IDEAS home Printed from https://ideas.repec.org/
MyIDEAS: Login to save this paper or follow this series

The Making of Asia's First Bilateral FTA: Origins and Regional Implications of the Japan-Singapore Economic Partnership Agreement

  • Takashi Terada
Registered author(s):

    Japanese Prime Minister Junichiro Koizumi ushered in a new era in Japan’s international trade policy in January 2002 when he and his Singaporean counterpart, Goh Chok Tong, signed the Japan-Singapore Economic Partnership Agreement (JSEPA), the first bilateral Free Trade Agreement (FTA) signed between Asian countries. This trade strategy also reflected Japan’s interest in launching its so-called ‘multi-layered trade policy’ which meant the pursuit of bilateral and regional trading arrangements, including FTAs, in an attempt to complement multilateralism based on the GATT/WTO to reinvigorate efforts to achieve global trade liberalisation. This paper aims to examine how and why Japan and Singapore decided to pursue FTAs, what interests both perceived in their pursuit of FTAs, what elements contributed to both countries being linked in this trade policy arrangement, and what implications the JSEPA has had for the FTA movement in East Asia. It argues that the JSEPA was made possible mainly through Singapore’s initial offer to exclude agricultural products from tariff elimination. But Japan faced problems in seeking FTAs with other ASEAN countries which were less developed than Singapore and had a higher proportion of agricultural exports, as the exclusion of specific agricultural products, such as rice and sugar, would contradict Japan’s claim that its FTAs would bolster the WTO-based multilateral system. The proliferation of FTAs in East Asia may generate a ‘spaghetti-bowl’ effect with varying rules of origin that may divert and distort trade, but the ‘new age’ aspects of the Japan- Singapore agreement will also have some positive economic effects. Although the preferential trade elements of the agreement are detrimental, the smaller portion of tariff elimination results in a smaller trade diversion effect on trading partners. Therefore, the Japan-Singapore agreement carries symbolic meaning in terms of trade policy debates as well as signifying a paradigm shift in Japan’s international trade policy.

    If you experience problems downloading a file, check if you have the proper application to view it first. In case of further problems read the IDEAS help page. Note that these files are not on the IDEAS site. Please be patient as the files may be large.

    File URL: https://crawford.anu.edu.au/pdf/pep/pep-354.pdf
    Download Restriction: no

    Paper provided by Australia-Japan Research Centre, Crawford School of Public Policy, The Australian National University in its series Asia Pacific Economic Papers with number 354.

    as
    in new window

    Length: 30 pages
    Date of creation: 2006
    Date of revision:
    Handle: RePEc:csg:ajrcau:354
    Contact details of provider: Postal: Canberra ACT 2601
    Phone: (61-2) 6249 3780
    Fax: (61-2) 6249 3941
    Web page: https://crawford.anu.edu.au/research_units/ajrc/
    Email:


    More information through EDIRC

    References listed on IDEAS
    Please report citation or reference errors to , or , if you are the registered author of the cited work, log in to your RePEc Author Service profile, click on "citations" and make appropriate adjustments.:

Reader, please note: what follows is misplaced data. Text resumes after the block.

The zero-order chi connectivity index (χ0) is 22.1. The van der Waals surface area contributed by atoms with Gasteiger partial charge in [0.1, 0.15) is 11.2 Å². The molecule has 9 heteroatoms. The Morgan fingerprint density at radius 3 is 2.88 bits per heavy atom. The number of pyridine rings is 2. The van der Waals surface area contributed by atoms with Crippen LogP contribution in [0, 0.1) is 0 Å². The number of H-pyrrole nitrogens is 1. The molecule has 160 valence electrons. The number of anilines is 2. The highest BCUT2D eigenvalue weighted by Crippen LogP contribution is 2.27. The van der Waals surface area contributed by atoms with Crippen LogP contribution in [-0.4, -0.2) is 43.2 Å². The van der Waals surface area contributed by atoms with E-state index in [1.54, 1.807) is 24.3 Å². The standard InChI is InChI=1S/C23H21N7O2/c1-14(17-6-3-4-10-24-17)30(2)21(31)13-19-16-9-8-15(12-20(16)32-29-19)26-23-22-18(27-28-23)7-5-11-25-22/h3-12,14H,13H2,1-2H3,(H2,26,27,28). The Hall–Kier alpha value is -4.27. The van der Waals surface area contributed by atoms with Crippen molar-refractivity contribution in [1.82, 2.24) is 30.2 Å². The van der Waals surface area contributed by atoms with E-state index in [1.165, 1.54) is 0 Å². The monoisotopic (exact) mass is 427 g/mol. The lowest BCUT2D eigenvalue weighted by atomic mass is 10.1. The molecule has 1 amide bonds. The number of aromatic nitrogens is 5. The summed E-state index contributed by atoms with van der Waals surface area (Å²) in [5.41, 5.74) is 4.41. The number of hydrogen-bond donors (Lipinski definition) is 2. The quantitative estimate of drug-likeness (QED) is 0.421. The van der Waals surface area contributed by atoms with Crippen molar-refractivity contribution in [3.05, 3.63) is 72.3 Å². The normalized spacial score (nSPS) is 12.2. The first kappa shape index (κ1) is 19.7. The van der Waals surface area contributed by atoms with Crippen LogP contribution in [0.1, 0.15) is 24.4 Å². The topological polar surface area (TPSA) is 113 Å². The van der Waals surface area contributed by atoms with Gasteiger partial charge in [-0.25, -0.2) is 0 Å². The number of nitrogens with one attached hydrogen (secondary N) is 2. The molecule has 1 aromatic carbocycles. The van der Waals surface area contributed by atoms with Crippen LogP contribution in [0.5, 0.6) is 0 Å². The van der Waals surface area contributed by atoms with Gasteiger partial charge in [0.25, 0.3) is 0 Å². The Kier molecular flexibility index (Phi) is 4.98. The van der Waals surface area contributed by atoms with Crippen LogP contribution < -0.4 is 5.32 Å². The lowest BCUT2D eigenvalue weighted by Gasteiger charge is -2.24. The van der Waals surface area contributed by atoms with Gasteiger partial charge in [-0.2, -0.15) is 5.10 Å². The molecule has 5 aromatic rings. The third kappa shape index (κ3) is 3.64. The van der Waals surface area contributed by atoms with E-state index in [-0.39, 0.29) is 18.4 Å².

as in new window
    1. Shujiro Urata, 2004. "The Emergence and Proliferation of Free Trade Agreements in East Asia," Japanese Economy, M.E. Sharpe, Inc., vol. 32(2), pages 5-52, July.
    2. Hertel, Thomas W. & Terrie Walmsley & Ken Itakura, 2001. "Dynamic Effects of the "New Age" Free Trade Agreement between Japan and Singapore," GTAP Working Papers 823, Center for Global Trade Analysis, Department of Agricultural Economics, Purdue University.
    3. Kemp, Murray C. & Wan, Henry Jr., 1976. "An elementary proposition concerning the formation of customs unions," Journal of International Economics, Elsevier, vol. 6(1), pages 95-97, February.
    Full references (including those not matched with items on IDEAS)

    This item is not listed on Wikipedia, on a reading list or among the top items on IDEAS.

    When requesting a correction, please mention this item's handle: RePEc:csg:ajrcau:354. See general information about how to correct material in RePEc.

    For technical questions regarding this item, or to correct its authors, title, abstract, bibliographic or download information, contact: (Akira Kinefuchi)

    If you have authored this item and are not yet registered with RePEc, we encourage you to do it here. This allows to link your profile to this item. It also allows you to accept potential citations to this item that we are uncertain about.

    If references are entirely missing, you can add them using this form.

    If the full references list an item that is present in RePEc, but the system did not link to it, you can help with this form.

    If you know of missing items citing this one, you can help us creating those links by adding the relevant references in the same way as above, for each refering item. If you are a registered author of this item, you may also want to check the "citations" tab in your profile, as there may be some citations waiting for confirmation.

    Please note that corrections may take a couple of weeks to filter through the various RePEc services.

    This information is provided to you by IDEAS at the Research Division of the Federal Reserve Bank of St. Louis using RePEc data.